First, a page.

Houston has been in party mode since the Astros captured their first World Series win and that celebration seemed to carry over to the annual “Una Notte in Italia” gala presented by Festari for Men on Friday night. Over 600 guests swarmed the Royal Sonesta Hotel near the Galleria, and much of the buzz was about the thrilling ride the ‘Stros have taken fans on – and how fired up but exhausted they were from watching it. “Tonight, we celebrate Houston, and can I just plug the Astros?"
The newest club to hit Houston brought the sizzle of South Beach and the pulsating beat of Latin music flowing into the street. The catch? It was only open for one night. The sign “Club Miami Vice” was just one of many set pieces at the Children's Museum of Houston's gala at The Corinthian Saturday night.
“The show must go on” — that phrase certainly rang true at Fashion X Houston – not even Hurricane Harvey could stop it. The three-night event found a new home in River Oaks District after launching last year in Silver Street Studios. But this was no sophomore slump.
I didn’t realize @Google made personal doodles for birthdays. My initial thought was ‘it’s so cute!,’ which transitioned into ‘wait, how did they know?’ Oh, that’s right. All that information I gave them! https://t.co/xvRR5eJZ7w
Muck Rack makes it simple to find people, tweets, or articles that mention any name, keyword, company, hashtag etc. We've compiled this guide to help you make the most of your search.
Selecting a term
Start searching tweets, articles from media outlets, articles mentioned in tweets, journalists'
names, titles and bios with some suggested searches:
Companies or Topics (e.g. iPhone, Microsoft)
Phrases (e.g. "cloud computing") — use quotes to keep the terms together
Twitter handles (e.g. @username) — returns those who have mentioned or replied to
Names (e.g. "David Pogue")
Hashtags (e.g. #sxsw, #london2012)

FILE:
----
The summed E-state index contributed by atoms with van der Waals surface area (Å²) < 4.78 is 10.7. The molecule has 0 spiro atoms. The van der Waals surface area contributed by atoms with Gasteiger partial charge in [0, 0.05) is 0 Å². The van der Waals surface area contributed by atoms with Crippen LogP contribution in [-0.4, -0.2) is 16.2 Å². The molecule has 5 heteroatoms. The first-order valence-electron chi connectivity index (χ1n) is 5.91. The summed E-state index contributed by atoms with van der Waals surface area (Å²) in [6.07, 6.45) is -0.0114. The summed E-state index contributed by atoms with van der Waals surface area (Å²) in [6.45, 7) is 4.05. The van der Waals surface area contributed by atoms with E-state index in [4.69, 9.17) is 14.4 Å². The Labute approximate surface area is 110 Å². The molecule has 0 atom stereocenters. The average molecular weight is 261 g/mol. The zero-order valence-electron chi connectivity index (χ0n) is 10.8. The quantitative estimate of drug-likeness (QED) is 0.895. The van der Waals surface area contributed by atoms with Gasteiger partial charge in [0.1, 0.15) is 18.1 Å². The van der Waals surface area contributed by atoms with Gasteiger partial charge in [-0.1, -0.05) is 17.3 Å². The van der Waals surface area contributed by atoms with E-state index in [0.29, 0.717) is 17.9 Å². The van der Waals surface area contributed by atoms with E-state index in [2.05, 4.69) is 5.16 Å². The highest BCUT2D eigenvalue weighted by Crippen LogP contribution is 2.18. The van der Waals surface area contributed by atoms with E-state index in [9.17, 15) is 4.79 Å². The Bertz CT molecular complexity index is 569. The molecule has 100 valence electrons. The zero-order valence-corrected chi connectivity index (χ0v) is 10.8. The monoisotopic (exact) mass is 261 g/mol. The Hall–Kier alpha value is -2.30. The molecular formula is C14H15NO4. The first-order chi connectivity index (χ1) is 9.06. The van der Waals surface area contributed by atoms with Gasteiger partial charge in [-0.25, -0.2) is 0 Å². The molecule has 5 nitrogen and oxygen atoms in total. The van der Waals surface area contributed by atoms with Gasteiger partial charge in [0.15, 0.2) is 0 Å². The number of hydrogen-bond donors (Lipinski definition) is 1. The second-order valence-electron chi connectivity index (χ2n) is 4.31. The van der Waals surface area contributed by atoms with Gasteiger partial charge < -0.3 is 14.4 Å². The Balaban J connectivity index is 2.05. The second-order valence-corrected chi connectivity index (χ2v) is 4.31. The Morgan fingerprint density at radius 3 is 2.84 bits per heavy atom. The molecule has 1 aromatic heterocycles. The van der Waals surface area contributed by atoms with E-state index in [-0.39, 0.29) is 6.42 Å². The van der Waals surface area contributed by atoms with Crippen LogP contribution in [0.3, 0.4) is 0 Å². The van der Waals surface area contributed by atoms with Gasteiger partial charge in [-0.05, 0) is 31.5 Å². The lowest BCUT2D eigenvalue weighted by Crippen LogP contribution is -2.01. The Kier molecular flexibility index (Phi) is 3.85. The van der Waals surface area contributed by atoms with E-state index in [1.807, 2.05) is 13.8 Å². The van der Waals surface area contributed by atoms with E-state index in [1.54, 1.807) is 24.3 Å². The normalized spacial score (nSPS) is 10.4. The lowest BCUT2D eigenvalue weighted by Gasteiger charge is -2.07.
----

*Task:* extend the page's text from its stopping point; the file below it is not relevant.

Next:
Bio details (e.g. vegan, Olympics, father)
Muck Rack's Advanced Search allows for many boolean operators.
Find results that mention multiple specified terms, use AND or
+. For example, ensure each result contains both Elon Musk and Mark Zuckerberg by
searching Musk AND Zuckerberg or Musk + Zuckerberg.
Use the operators OR or , to broaden your search when you'd like either of
multiple terms to appear in results. (This is the default behavior of our search when no operators
are used). For example, results will contain either cake or cookie by searching cake OR cookie or cake,cookie
Use NOT or - to subtract results from your search. For
example, searching Disney will yield results about the Walt Disney Company as well as Walt Disney
World Resort. To exclude mentions of Disney World, search for Disney -World or Disney
When using one of these operators with a phrase, enclose it in quotation marks. For example, you can
find results about smartphones excluding Apple's iPhone 4S by searching smartphone -"iPhone
Exact case matching or punctuation
If you're searching for a brand name or keyword that relies on specific punctuation marks or capitalization, you can
find results that match your exact query by adding matchcase: before the keyword you're searching for, like matchcase:E*TRADE .
Use parentheses to separate multiple
boolean phrases. For example, to find journalists talking about having fun in Disney World or
Disneyland, search for ("disney world" OR disneyland) AND fun.
An asterisk can be used to search for any variation of a root word truncated by the asterisk. For example, searching for admin* will return results for administrator, administration, administer, administered, etc.
A near operator is an AND operator where you can control the distance between the words. You can vary the distance the near operation uses by adding a forward slash and number (between 0-99) such as strawberries NEAR/10 "whipped cream", which means the strawberries must exist within 10 words of "whipped cream".